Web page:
National Geographic : 1917 Aug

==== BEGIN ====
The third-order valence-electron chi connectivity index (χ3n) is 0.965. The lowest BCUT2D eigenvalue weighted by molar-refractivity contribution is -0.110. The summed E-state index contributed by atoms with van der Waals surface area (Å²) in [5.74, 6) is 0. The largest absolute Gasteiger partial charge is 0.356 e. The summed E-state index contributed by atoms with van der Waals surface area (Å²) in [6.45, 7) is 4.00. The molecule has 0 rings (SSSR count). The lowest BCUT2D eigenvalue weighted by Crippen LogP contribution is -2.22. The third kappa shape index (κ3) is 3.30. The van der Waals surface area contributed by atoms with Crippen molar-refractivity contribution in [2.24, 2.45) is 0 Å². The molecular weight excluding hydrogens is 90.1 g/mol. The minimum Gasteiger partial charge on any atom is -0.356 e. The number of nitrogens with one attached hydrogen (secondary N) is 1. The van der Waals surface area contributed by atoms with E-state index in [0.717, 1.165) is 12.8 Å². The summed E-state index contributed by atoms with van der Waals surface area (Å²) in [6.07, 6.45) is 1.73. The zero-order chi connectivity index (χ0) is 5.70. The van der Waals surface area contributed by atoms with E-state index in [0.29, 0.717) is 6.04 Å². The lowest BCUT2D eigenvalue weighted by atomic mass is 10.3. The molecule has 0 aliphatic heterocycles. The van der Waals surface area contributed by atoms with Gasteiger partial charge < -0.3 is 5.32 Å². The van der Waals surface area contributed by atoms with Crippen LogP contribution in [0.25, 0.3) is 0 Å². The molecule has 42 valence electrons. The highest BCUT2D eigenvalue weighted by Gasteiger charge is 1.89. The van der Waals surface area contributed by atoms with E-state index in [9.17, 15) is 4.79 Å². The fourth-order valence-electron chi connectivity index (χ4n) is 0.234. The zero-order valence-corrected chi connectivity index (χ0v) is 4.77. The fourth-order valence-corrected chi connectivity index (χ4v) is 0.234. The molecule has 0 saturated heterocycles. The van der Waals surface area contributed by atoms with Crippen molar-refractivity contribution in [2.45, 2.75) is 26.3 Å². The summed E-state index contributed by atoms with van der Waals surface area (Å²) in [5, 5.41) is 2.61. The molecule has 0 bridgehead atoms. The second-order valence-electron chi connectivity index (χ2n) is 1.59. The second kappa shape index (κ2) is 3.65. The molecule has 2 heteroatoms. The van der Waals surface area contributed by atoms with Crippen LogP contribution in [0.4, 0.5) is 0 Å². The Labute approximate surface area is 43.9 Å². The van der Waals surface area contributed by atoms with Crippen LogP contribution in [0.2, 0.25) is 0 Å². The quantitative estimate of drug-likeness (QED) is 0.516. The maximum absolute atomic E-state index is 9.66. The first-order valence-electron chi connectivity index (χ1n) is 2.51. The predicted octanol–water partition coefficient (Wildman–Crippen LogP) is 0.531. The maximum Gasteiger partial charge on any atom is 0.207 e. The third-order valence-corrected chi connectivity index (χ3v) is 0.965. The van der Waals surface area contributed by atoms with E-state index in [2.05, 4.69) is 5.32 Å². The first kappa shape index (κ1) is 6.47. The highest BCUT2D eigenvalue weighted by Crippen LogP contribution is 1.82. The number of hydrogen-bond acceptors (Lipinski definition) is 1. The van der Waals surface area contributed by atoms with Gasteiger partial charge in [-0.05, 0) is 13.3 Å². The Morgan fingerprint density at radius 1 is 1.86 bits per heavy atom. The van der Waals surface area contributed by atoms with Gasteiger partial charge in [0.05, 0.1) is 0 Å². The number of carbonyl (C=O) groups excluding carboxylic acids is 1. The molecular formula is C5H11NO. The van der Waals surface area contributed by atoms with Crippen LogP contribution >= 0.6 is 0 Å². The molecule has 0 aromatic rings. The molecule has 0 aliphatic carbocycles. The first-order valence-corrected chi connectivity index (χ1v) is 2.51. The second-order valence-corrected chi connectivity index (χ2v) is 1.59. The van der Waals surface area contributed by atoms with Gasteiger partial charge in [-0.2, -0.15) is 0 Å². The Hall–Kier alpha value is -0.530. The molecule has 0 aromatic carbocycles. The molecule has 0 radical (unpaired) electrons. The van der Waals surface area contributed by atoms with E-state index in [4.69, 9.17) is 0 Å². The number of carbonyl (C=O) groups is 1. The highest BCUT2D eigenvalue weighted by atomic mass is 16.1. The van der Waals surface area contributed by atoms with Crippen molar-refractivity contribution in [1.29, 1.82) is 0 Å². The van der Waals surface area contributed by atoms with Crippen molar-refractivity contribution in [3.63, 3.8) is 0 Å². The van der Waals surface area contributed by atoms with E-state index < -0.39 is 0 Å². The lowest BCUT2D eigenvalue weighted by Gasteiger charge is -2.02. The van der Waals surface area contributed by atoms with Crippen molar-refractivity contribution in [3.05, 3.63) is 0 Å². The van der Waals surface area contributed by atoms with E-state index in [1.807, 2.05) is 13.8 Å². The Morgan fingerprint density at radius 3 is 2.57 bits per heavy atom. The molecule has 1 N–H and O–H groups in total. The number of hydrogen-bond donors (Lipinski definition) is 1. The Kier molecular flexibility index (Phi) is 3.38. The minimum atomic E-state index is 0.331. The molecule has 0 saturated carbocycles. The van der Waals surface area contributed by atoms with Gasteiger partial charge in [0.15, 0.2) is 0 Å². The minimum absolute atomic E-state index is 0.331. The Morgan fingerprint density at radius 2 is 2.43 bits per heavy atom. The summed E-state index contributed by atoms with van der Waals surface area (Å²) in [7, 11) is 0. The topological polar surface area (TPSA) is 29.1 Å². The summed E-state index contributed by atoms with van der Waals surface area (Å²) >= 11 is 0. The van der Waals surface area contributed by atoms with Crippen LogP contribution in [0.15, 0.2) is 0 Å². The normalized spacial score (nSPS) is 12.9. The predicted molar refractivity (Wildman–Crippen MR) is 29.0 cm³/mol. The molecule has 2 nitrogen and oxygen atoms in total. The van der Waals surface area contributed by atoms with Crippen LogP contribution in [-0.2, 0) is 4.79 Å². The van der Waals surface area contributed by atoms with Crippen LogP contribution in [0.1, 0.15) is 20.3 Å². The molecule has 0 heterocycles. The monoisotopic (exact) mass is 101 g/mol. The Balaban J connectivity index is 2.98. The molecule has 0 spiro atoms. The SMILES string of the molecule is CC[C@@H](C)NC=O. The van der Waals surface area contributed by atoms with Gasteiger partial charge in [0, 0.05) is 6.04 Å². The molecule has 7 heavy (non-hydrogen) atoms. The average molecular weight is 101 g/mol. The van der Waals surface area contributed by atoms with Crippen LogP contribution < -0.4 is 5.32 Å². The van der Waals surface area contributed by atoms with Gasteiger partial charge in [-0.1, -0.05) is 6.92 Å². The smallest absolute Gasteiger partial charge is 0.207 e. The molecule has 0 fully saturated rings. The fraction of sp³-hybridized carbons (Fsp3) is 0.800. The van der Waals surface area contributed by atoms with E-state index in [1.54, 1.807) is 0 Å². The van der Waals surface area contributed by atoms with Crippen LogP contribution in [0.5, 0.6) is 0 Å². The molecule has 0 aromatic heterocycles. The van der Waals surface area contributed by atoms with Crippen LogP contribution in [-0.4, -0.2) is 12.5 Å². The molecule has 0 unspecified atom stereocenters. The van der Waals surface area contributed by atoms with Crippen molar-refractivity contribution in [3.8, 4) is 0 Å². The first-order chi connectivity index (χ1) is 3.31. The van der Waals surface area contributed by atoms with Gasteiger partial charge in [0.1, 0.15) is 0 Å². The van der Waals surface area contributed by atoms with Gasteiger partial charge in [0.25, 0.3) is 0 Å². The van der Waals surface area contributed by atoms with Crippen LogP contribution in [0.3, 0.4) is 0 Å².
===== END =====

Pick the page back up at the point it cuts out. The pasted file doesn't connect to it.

I.UILI)ING MODERN STEEL PULLMANS, TIIIE ACME OF COMFORT \ND SAFETY One of the most striking examples of the improvement of transportation facilities in the march of progress is to be found in the present-day Pullman car, a direct descendant of one of the two parent wooden coaches remodeled into sleeping compartments by a cabinet-maker, George Mortimer Pullman, in 1859. The steel coach is a development of the last few years. It has minimized the number of fatalities consequent to railway accidents and is therefore a notable step forward along the line of economic progress. by a mechanical and research engineer of Michigan. Would you know the size of the Amer ican steel industry? Then reflect that even before the great world war broke out, even in the slack and uncertain days of 1914, it employed more people than live in Nevada, Arizona, New Mexico, and Wyoming together -four States whose nggregate area is more than twice that of all Germany. The capital em- ployed is greater than the national wealth of Switzerland. The Republic of Portu gal - land, improvements, industrials, everything-is not worth as much by a billion dollars as America's steel products were in the single year 19Io, a year in which a ton of pig iron sold for less than one-third present quotations, and a ton of steel likewise. Think of an ore train so long that it would take a fortnight to pass a given point, running at full freight-train speed and never stopping! Think of ore ships moving in column formation and stretch ing from Detroit, Mich., to Erie, Pa.! Think of a row of blast furnaces reach ing from New York City to Chester, Pa.; of a column of rolling mills and pud dling furnaces reaching from New York to Indianapolis! Think of a stream of ten tons of liquid iron flowing out as molten pig metal every second of the year! Then you will begin to get a picture of the vastness of the steel industry. It is steel, steel, steel, everywhere and al ways- steel for guns, steel for shells. steel for ships. Without American steel the German submarine would conquer the oceans, the German war machine would starve our Allies, overrun France, master Russia, and work its own good pleasure upon all the earth. But with American steel that can never be (lone. The road to victory for autocracy has been closed by the unyielding gate which American industry has put across its path.